If you are ready to try your hand at raising a vegetable garden this year, you are in luck. Metro Atlanta has a growing season that spans 260 days annually, giving you plenty of time for the effort. As for when to get started, you want to wait until after the average last frost date. In this area, that falls on April 10, so you can start planting your warm weather veggies.

Besides providing the family with food, a garden can be a great learning tool for the youngsters in the household. Helping with the garden gets them outdoors, acquaints them with nature and provides a sense of accomplishment as they watch the seeds they plant blossom and mature.

Here are five tips to keep in mind as you get started.

1. Pick your veggies. On your first try, you don’t want to get too fancy. Go with some basic, hearty vegetables that do well in our climate. Tomatoes, bell peppers, cucumbers, okra and yellow squash are all well suited for our weather and soils.

2. Pick out your garden area. You don’t want it to be too shaded. A good rule of thumb is the plot should be in the sun for at least six hours per day. Also, don’t pick a low area where water can stand.

3. Fertilize. You may need to fertilize your garden area, depending on the soil composition. You can contact your local University of Georgia Cooperative Extension agent for advice on types of fertilizing needed. There are offices in all metro counties.

4. Water. Plan on having to water your garden. As our bouts with drought in recent years have proven, you can’t always depend on mother nature. For the most part, you want to water plants around the root rather than splashing it on the plant. Soaker hoses that can be stretched along the row of plants are ideal for allowing moisture to seep into the soil without wasting a lot of water.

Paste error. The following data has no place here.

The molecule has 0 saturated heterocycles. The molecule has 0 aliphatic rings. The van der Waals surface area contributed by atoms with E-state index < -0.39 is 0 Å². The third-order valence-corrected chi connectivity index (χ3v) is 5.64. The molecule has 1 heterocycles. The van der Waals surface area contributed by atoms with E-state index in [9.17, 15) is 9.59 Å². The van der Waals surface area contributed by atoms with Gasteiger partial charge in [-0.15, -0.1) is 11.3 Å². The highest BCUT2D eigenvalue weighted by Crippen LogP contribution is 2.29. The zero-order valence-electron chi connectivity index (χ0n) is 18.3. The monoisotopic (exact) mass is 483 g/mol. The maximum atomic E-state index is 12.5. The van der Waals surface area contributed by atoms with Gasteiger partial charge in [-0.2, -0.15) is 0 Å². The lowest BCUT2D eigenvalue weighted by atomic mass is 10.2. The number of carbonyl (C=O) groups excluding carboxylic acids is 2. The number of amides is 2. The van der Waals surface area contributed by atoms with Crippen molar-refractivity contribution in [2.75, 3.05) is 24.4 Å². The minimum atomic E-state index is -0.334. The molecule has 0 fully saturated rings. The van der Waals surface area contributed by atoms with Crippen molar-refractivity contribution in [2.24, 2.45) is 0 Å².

5. Tools.Finally, you need some basic tools to tend your plot. A good hoe and a rake come in handy. And don’t forget to pick up a pair of gloves. Even the most tender of plants can still find a way to rough you up.

Backyard Feed & Seed (photo by Jimmy Jacobs)

Backyard Feed & Seed
1565 Roswell St. SE
Smyrna, GA 30080
(770) 434-0772

Hours: Tues to Fri – 9 a.m. to 6 p.m.; Sat, – 9 a.m. to 4 p.m., Sun to Mon – Closed

Backyard Feed & Seed has been in business since 1999, quite close to the redeveloped downtown of Smyrna. Expect helpful personal service from owners David and Beverly Whisenant. Stop by to pick up seeds, fertilizers and plants for your vegetable garden, and you will feel like you have stepped back to an earlier, friendlier time.

Standard Feed & Seed
2339 Brannen Road
Atlanta, GA 30316
(404) 241-6922

Hours: Tues to Fri – 9 a.m. – 6 p.m.; Sat – 8 a.m. to 1:00 p.m.: Sun to Mon – Closed

Founded in 1976 and family-owned, Standard Feed & Seed is Atlanta’s in-town, independent option for garden and farm supplies. Visiting the premises is an experience, since they offer live chickens and rabbits (in season) for sale, along with other goods usually found only in rural areas. It’s a good place for picking up fertilizer, no matter how big or small you plan to make your garden.

Marietta Square Farmers Market
65 Church St.
Marietta, GA 30060
(770).499.9393 – Johnny Fulmer

Hours: Sat – 9 a.m. – 1 p.m.

The Marietta Square Farmers Market is held on the town square on weekends beginning April 8. Find more than 60 vendors on most weekends, selling virtually anything that can be grown in our area. If you want to jump start your own garden, several vendors also offer seedlings for tomatoes, peppers, cucumbers, beans and other plants. These are particularly good if you get a late start at putting in your garden.

Related: Winter Can Mean Great Deals On Home Improvement

For more great tricks, tips and advice about your home, visit CBSAtlanta/YourHome.

Jimmy Jacobs is an outdoor and travel writer that has spent the past two decades exploring the region from the Southern Appalachian Mountains to both the Gulf and Atlantic Coasts. Along the way he has won numerous Excellence in Craft Awards for writing and photography from the Florida Outdoor Writers Association. He currently resides in Atlanta. His work can be found at Examiner.com.